"date":"2017-05-18T17:11:43.7049944Z",
      "channel": "beta"
    },
    "networks": {
      "a": {
        "rx_bytes": 35985021,
        "tx_bytes": 7229493,
        "rx_errors": 0,
        "rx_dropped": 476,
        "tx_bytes": 7229493,
        "tx_packets": 35518,
        "tx_errors": 0,
        "tx_dropped": 1
      },
      "b": {
        "rx_bytes": 40085321,
        "tx_bytes": 55294975
      }
    }
  },
  {
    "networks": {
      "a": {
        "rx_bytes": 63685865,
        "tx_bytes": 7229472
      }
    }
  }
  ]
}

REST Custom Sensor: JSONPath

Root

The dollar sign ($) matches the root element of the JSON data.

Child

You can match a child with .<key> or [<key>]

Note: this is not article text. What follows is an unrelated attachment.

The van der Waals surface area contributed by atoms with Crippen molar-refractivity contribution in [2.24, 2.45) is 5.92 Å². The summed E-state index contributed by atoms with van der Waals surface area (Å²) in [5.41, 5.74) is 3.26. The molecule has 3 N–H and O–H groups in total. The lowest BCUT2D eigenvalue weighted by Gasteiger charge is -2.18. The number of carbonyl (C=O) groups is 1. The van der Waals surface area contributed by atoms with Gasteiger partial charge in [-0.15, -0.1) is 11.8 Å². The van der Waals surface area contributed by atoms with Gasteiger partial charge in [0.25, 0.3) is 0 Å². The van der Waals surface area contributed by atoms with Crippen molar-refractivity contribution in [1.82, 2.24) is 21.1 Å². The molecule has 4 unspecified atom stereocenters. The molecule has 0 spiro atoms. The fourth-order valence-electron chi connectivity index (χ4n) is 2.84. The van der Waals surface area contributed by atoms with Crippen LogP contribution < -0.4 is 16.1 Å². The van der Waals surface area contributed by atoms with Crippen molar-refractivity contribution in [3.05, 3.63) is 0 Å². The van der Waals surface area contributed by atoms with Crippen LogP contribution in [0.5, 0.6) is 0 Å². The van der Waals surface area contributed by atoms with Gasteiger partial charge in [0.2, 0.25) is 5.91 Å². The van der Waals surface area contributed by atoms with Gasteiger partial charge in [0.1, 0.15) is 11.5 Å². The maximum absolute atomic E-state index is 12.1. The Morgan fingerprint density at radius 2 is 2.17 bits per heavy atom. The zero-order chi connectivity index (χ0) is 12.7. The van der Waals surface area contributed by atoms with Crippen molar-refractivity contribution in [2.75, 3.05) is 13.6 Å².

• .<key> must only contain letters, numbers, and underscore (_). Hyphens (-) are not supported.
  • [<key>] must only contain a number or a quoted string.

icon-speechExample

This expression matches 35985021 in the example above:

$.devices.0.networks.a.rx_bytes

You get the same result with this expression:

$["devices"][0]["networks"]["a"]["rx_bytes"]

If an element contains a hyphen (-), the .<key> notation does not work. Use the [<key>] notation in this case:

$["data"][0]["system-stats"]["temps"]["Board (CPU)"]

Wildcard

To match multiple values, you can use the asterisk symbol (*).

  • .*
  • [*]

icon-speechExample

This expression matches 35985021 and 40085321 in the example above:

$.devices[0].networks.*.rx_bytes

Recursive Descent

You can match all subitems of a node with two dots (..).

icon-speechExample